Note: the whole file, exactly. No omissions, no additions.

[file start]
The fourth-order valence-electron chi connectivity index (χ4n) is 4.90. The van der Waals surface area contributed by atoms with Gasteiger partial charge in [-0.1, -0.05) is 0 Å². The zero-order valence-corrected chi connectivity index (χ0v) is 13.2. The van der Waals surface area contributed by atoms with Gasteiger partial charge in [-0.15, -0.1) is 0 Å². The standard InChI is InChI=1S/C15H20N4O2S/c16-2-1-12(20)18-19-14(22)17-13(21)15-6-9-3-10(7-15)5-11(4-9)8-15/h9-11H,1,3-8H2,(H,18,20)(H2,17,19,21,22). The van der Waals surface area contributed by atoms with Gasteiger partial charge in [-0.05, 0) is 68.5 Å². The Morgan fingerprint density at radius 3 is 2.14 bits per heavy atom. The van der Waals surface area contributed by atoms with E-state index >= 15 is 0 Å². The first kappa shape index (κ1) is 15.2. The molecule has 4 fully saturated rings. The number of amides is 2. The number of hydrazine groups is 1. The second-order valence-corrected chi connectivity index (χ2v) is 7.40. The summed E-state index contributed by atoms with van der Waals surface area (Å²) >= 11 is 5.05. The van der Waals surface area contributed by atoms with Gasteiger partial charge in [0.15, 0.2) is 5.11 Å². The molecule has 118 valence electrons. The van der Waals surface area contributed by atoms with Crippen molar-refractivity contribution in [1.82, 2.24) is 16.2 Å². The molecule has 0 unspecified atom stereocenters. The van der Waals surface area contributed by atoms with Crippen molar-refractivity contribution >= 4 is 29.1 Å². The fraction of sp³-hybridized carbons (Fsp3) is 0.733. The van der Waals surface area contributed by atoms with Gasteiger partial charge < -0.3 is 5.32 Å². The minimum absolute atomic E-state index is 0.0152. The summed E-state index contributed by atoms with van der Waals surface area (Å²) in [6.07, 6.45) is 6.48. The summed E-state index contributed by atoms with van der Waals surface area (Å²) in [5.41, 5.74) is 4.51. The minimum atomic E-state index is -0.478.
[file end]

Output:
The fourth-order valence-electron chi connectivity index (χ4n) is 4.90. The van der Waals surface area contributed by atoms with Gasteiger partial charge in [-0.1, -0.05) is 0 Å². The zero-order valence-corrected chi connectivity index (χ0v) is 13.2. The van der Waals surface area contributed by atoms with Gasteiger partial charge in [-0.15, -0.1) is 0 Å². The standard InChI is InChI=1S/C15H20N4O2S/c16-2-1-12(20)18-19-14(22)17-13(21)15-6-9-3-10(7-15)5-11(4-9)8-15/h9-11H,1,3-8H2,(H,18,20)(H2,17,19,21,22). The van der Waals surface area contributed by atoms with Gasteiger partial charge in [-0.05, 0) is 68.5 Å². The Morgan fingerprint density at radius 3 is 2.14 bits per heavy atom. The van der Waals surface area contributed by atoms with E-state index >= 15 is 0 Å². The first kappa shape index (κ1) is 15.2. The molecule has 4 fully saturated rings. The number of amides is 2. The number of hydrazine groups is 1. The second-order valence-corrected chi connectivity index (χ2v) is 7.40. The summed E-state index contributed by atoms with van der Waals surface area (Å²) >= 11 is 5.05. The van der Waals surface area contributed by atoms with Gasteiger partial charge in [0.15, 0.2) is 5.11 Å². The molecule has 118 valence electrons. The van der Waals surface area contributed by atoms with Crippen molar-refractivity contribution in [1.82, 2.24) is 16.2 Å². The molecule has 0 unspecified atom stereocenters. The van der Waals surface area contributed by atoms with Crippen molar-refractivity contribution >= 4 is 29.1 Å². The fraction of sp³-hybridized carbons (Fsp3) is 0.733. The van der Waals surface area contributed by atoms with Gasteiger partial charge < -0.3 is 5.32 Å². The minimum absolute atomic E-state index is 0.0152. The summed E-state index contributed by atoms with van der Waals surface area (Å²) in [6.07, 6.45) is 6.48. The summed E-state index contributed by atoms with van der Waals surface area (Å²) in [5.41, 5.74) is 4.51. The minimum atomic E-state index is -0.478.